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Why honest officers get caught in political cross-fire?

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Why honest officers get caught in political cross-fire?

“Officers getting caught in political cross-fire is nothing new but extremely damaging for governance. Honest officers continue to suffer. Ironically, ‘rich’ culprits fly away to cooler climes as the ‘machinery’ is preoccupied finding technical faults to nail the honest”. (A tweet by me at 8:47 PM on 6th January 2019)

This tweet caught the fancy of a large number of ‘Twitterati’. Among them were quite a few of those who were extremely concerned about governance that was and still is being impacted by moves that appear to be politically motivated but have a long-ranging and widespread adverse impact.

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The key questions that deserve attention are as follows:

Why do honest officers suffer in this crossfire?

Does this cross-fire impact governance? How?

How do the real culprits get away?

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Can honest officers insulate themselves from this crossfire?

Dishonest officers know and have the wherewithal to get into and get out of the labyrinth. The dishonest, by and large, accumulate sufficient resources to take care of tricky situations. So, this is all about the honest officers, like Harish Chandra Guptas, K. S. Krofas and K. C. Samarias (these are the officers who suffered not because of any fault on their part but because of an asinine provision of law and on account of political cross-fire) who, more often than not, are not fully conversant with the devious manipulations of politicians and political operators.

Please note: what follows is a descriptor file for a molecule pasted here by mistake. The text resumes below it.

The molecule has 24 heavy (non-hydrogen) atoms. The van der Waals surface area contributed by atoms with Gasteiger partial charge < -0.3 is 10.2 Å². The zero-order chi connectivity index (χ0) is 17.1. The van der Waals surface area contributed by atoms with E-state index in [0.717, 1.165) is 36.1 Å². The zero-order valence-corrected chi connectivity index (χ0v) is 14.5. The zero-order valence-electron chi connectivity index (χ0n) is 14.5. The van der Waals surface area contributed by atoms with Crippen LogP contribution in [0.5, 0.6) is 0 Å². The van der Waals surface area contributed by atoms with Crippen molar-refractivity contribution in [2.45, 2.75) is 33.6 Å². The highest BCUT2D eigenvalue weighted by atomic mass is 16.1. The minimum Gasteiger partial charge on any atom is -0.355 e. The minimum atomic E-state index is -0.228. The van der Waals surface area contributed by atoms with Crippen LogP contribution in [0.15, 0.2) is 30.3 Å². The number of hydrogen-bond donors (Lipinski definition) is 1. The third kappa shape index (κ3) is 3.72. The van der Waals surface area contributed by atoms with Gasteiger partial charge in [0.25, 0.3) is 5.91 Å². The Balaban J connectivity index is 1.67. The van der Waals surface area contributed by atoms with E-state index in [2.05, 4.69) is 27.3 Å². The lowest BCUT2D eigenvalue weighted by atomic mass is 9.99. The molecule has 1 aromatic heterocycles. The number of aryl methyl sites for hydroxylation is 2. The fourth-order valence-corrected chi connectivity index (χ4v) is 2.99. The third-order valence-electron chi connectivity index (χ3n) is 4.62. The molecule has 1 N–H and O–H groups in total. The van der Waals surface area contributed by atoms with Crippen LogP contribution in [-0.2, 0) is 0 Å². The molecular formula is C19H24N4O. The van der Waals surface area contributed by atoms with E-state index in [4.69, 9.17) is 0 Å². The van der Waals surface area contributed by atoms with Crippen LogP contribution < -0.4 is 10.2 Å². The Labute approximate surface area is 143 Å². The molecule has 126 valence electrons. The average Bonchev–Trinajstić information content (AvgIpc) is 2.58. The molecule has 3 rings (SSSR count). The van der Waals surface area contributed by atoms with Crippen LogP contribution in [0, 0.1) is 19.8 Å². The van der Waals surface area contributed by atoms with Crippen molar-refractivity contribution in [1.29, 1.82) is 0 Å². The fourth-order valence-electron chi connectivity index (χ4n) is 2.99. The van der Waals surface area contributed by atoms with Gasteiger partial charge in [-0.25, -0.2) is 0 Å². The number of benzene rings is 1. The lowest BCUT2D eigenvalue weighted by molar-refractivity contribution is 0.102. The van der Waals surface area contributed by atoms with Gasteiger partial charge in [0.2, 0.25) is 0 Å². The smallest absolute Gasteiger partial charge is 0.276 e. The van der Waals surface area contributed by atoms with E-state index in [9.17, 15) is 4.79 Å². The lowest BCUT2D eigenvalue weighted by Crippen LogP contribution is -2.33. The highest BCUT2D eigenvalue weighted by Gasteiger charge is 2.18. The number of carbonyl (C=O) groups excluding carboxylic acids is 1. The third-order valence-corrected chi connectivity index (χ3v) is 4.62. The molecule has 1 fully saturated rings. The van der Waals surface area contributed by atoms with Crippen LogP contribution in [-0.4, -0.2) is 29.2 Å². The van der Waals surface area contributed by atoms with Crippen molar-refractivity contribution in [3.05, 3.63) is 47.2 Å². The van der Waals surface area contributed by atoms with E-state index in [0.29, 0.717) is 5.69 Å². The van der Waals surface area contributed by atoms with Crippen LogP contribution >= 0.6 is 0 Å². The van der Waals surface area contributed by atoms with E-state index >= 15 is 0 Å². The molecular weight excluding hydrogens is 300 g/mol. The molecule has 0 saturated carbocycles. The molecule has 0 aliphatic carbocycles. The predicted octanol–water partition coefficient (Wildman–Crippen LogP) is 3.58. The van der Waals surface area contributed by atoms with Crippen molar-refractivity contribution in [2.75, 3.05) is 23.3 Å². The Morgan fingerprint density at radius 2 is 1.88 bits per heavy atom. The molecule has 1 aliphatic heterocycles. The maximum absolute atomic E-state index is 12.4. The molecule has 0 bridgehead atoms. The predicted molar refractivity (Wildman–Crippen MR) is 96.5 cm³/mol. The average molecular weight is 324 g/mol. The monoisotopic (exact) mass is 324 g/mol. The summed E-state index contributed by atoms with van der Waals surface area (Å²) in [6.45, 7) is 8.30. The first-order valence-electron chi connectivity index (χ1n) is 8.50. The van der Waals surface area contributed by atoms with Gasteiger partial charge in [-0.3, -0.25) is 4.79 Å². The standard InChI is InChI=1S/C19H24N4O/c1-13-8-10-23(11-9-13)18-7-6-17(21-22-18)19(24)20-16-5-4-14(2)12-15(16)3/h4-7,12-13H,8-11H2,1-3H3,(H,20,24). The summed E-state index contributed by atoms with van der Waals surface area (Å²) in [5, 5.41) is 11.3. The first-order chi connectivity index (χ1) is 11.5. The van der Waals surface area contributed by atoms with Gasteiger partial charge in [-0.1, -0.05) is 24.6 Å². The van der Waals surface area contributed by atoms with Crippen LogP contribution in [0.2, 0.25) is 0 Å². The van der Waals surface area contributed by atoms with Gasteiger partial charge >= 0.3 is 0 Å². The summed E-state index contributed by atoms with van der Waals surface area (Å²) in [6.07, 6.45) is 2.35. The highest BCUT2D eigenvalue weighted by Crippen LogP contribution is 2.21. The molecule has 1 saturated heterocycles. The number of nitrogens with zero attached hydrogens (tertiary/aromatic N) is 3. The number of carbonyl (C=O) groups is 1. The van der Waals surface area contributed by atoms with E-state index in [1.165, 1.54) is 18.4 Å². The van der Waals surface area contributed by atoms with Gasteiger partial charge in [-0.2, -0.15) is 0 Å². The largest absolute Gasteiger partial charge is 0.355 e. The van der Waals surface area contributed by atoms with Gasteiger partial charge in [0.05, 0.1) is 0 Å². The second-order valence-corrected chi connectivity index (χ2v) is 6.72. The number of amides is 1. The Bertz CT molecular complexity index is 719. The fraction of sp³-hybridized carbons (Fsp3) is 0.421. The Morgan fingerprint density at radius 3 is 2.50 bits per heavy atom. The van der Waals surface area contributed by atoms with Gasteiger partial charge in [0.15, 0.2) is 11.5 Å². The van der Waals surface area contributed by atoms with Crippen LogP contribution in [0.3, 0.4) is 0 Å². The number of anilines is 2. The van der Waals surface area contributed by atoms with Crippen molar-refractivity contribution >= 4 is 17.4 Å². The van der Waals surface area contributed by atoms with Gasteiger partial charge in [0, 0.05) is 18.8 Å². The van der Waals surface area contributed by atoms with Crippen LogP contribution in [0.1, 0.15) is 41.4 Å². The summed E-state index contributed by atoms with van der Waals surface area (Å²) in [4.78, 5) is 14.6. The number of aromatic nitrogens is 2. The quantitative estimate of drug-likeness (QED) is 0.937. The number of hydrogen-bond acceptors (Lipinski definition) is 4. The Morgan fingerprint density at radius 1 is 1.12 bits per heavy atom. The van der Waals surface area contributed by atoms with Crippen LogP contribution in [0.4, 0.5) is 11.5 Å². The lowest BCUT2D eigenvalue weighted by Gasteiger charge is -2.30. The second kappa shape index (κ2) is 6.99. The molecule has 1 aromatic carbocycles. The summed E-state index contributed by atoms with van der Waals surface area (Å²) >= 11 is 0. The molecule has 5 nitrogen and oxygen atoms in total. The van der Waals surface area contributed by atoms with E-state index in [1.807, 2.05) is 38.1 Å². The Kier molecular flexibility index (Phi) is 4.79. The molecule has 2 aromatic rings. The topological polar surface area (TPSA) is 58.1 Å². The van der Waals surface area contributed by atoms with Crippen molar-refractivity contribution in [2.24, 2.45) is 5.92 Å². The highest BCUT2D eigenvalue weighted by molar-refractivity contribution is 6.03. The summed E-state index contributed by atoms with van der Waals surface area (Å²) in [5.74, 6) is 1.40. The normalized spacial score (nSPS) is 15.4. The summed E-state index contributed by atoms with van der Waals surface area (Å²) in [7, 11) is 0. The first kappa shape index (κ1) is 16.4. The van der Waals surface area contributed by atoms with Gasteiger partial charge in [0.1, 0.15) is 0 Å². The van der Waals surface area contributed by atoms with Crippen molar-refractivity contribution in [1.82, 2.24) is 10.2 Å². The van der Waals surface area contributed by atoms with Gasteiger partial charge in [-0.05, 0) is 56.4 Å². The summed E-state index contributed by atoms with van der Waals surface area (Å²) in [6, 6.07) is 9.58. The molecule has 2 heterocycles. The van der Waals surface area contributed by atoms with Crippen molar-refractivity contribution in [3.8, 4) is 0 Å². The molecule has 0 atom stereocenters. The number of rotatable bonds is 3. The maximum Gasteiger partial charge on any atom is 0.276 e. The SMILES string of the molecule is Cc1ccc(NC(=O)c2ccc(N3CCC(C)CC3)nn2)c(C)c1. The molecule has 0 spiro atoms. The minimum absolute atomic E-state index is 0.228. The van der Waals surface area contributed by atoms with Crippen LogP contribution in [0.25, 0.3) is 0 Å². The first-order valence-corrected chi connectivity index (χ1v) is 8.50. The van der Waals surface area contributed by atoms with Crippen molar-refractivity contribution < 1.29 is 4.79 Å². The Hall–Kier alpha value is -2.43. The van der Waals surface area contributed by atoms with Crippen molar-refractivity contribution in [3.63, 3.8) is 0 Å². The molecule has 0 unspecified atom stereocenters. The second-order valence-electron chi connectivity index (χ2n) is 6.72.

For a politician, civil servants are like tools to be used, misused and, on occasions, even abused. If the officer lets his guard down, he could be in trouble. There could also be a case where a political boss disowns a decision that he consciously took earlier (though sometimes without any malafide intent) when it is subsequently discovered to be a ‘wrong’ one. Ironically, such politicians get away with it.

Simply imagine that if a Prime Minister who had the reputation of being honest but lacked the guts to fight it out had done this, then what can be expected from any other lesser leader? It is however also a mystery how the court agreed to spare someone who was a signatory on the file. After all, those who are aware of the functioning of the PMO will vouch that Prime Ministers don’t sign files simply as a token.

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Each file is meticulously examined and then only is it put up for the consideration of the PM. And the incumbent obviously wasn’t a greenhorn or an imbecile. Yet, the PM got away with it. In the Westminster model that we adopted, it was believed that the bureaucracy thrived under the cloak of ministerial responsibility. This instance was indeed a royal departure from the accepted norm. The bureaucracy was left holding a ticking bomb.

The damage this crossfire does to governance is phenomenal, especially if honest officers get caught. The officers feel betrayed and frustrated. The fence-sitters in the civil service start having second thoughts about whether honesty is, in reality, the best policy. And the dishonest feel mighty justified about their conduct. What could be more devastating than this? Decision-making gets impacted. Such cross-fire leads to distrust. Decisions get taken for dishonest purposes or they don’t get taken at all or they get inordinately delayed due to procrastinating officers.